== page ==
C. Other Claims
Plaintiffs' other claims fail as a matter of law. Counts II and VII assert claims of defamation and negligence, respectively. Insofar as she asserts such tort claims against her employer, the Federal Tort Claims Act provides the exclusive avenue of relief. See 28 U.S.C. §§ 1346(b), 2671-80. As the Court has discussed, supra, plaintiff must exhaust her administrative remedies under that statute before seeking relief in this Court. See 28 U.S.C. § 2675(a); GAF Corp. v. United States, 818 F.2d at 904 & n.7. Plaintiff has not done so, and her tort claims therefore must be dismissed for lack of subject matter jurisdiction. Moreover, because defamation claims against the government are barred by the FTCA itself, the complaint fails to state a claim in this respect. See 28 U.S.C. § 2680(h); Gardner v. United States, 213 F.3d 735, 738 (D.C. Cir. 2000).
Count III purports to assert a claim of "gross mismanagement." Although the Whistleblower Protection Act ("WPA") protects employees of federal agencies from agency reprisal for whistleblowing activity such as the disclosure of "gross mismanagement," see 5 U.S.C. § 2302(b)(8), there is no independent cause of action for "gross mismanagement" under federal law. Accordingly, Count III fails to state a claim and will be dismissed under Rule 12(b)(6).*fn22 Count VIII, the final count in the Second Amended Complaint, seeks "Exemplary and Punitive Damages." Because plaintiff does not prevail on any of her substantive claims, her claim for punitive damages also must be dismissed.
D. Plaintiff's Motions For Injunctive Relief
Plaintiff has filed two motions for injunctive relief. The first seeks her reassignment to a position outside the FEAS. She seeks this reassignment (1) to "prevent the Plaintiff from being the continued (or potential) victim of further hostility, harassment, embarrassment, ridicule, and retaliation," Plaintiff's Request Permanent Injunction for Relief ("Mot. Inj.") at 19; and (2) to avoid the consequences of the intended relocation of the FEAS office to Martinsburg, West Virginia, see id. at 15. The second motion seeks directly to block the relocation of the FEAS. Plaintiff asserts that if she is relocated to that facility she will "continue working with many of the same defendant co-workers and others, experiencing the same longstanding unfair employment practices and hostile work conditions." See Plaintiff's Motion Requesting the Court for an Emergency Hearing Regarding Her Request for an Injunction for Relief ("2d. Mot. Inj.") at 1.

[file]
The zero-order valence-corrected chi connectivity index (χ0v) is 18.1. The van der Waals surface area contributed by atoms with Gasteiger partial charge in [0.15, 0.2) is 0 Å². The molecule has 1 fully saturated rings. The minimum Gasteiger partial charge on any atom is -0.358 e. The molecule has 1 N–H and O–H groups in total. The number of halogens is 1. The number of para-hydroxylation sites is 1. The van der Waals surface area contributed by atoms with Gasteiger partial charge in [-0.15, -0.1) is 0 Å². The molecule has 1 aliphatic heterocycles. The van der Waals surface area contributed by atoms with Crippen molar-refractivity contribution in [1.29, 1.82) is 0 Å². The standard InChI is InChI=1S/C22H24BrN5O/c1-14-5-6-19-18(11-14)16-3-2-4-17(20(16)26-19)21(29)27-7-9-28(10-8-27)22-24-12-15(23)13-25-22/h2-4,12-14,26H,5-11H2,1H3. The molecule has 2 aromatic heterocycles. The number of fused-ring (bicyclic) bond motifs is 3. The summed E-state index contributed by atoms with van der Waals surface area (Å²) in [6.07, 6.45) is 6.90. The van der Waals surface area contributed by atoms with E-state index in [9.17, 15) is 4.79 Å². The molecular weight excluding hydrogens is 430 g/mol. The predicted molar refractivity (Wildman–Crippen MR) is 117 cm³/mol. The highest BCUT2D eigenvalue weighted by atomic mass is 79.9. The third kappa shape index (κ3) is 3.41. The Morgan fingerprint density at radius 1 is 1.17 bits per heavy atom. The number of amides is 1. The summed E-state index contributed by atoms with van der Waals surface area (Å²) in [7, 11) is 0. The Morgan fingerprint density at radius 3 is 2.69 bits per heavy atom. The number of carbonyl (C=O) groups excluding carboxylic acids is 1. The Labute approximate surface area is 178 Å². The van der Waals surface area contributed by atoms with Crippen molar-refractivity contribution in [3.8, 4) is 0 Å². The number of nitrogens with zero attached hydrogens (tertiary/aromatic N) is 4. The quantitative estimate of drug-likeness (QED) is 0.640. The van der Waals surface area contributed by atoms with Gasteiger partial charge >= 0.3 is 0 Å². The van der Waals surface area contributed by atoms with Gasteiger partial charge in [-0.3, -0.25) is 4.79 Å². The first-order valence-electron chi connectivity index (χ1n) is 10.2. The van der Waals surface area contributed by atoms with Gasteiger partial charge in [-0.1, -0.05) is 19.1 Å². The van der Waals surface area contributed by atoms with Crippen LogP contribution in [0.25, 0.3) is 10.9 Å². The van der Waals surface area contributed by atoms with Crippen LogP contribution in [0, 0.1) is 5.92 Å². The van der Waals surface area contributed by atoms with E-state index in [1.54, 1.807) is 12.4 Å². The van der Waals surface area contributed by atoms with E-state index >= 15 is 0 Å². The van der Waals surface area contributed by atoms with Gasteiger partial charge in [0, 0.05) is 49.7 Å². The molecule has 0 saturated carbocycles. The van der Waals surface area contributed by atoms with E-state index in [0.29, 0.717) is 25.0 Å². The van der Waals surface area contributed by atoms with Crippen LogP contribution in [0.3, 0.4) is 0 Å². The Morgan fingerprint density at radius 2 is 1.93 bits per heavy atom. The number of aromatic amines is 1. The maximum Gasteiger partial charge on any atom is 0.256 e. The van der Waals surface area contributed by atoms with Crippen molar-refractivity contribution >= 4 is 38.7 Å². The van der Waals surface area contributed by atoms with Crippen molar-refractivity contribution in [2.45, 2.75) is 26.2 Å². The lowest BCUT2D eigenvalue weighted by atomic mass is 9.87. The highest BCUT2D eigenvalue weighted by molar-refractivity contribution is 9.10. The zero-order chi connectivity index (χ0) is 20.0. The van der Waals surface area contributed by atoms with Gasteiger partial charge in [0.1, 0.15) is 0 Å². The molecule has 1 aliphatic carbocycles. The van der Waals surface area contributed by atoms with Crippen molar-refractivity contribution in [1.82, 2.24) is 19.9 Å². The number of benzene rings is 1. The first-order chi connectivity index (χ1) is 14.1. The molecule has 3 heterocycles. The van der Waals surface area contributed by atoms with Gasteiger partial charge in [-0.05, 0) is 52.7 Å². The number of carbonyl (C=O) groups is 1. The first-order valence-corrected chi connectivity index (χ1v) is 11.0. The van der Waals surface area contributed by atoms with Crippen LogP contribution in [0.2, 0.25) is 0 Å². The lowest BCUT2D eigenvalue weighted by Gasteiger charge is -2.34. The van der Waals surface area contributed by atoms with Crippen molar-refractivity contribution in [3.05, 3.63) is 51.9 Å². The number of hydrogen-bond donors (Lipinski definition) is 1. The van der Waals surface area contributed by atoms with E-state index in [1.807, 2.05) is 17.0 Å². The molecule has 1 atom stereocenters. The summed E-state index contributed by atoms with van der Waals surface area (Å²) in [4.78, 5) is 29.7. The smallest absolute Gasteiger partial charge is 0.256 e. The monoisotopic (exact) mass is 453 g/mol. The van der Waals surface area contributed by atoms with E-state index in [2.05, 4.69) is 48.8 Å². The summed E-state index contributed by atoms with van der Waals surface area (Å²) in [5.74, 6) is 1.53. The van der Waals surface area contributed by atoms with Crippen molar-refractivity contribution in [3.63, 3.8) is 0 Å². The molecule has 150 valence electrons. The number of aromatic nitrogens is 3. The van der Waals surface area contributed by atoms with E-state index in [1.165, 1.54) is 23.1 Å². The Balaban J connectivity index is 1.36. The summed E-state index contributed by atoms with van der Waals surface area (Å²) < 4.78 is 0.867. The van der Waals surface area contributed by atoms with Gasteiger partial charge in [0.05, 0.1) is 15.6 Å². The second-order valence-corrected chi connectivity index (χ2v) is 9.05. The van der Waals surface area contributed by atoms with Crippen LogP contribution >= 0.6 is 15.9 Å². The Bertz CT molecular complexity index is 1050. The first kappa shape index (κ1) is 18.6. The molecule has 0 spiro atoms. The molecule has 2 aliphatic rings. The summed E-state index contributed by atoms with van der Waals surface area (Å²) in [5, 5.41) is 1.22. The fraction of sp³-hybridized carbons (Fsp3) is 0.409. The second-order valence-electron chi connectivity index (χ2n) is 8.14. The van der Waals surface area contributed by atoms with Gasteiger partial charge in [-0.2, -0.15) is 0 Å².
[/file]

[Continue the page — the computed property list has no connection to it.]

As best the Court can discern, plaintiff's motions for injunctive relief are based first on the claims set forth in her Second Amended Complaint, and second on the claim that the relocation of FEAS is part of a "long-term master plan" by ATF to force "problem" African- American employees either to resign, retire, or relocate to the remote facility in Martinsburg. See 2d. Mot. Inj. at 2.
In determining whether to enter a permanent injunction, the Court considers a modified iteration of the factors it utilizes in assessing preliminary injunctions: (1) success on the merits, (2) whether the plaintiffs will suffer irreparable injury absent an injunction, (3) whether, balancing the hardships, there is harm to defendants or other interested parties, and (4) whether the public interest favors granting the injunction. See Nat'l Ass'n of Psychiatric Health Sys. v. Shalala, 120 F. Supp. 2d 33, 44 (D.D.C. 2002). Actual success on the merits is naturally a prerequisite to permanent injunctive relief. Nat'l Min. Ass'n v. U.S. Army Corps of Eng'rs, 145 F.3d 1399, 1408-09 (D.C. Cir. 1998).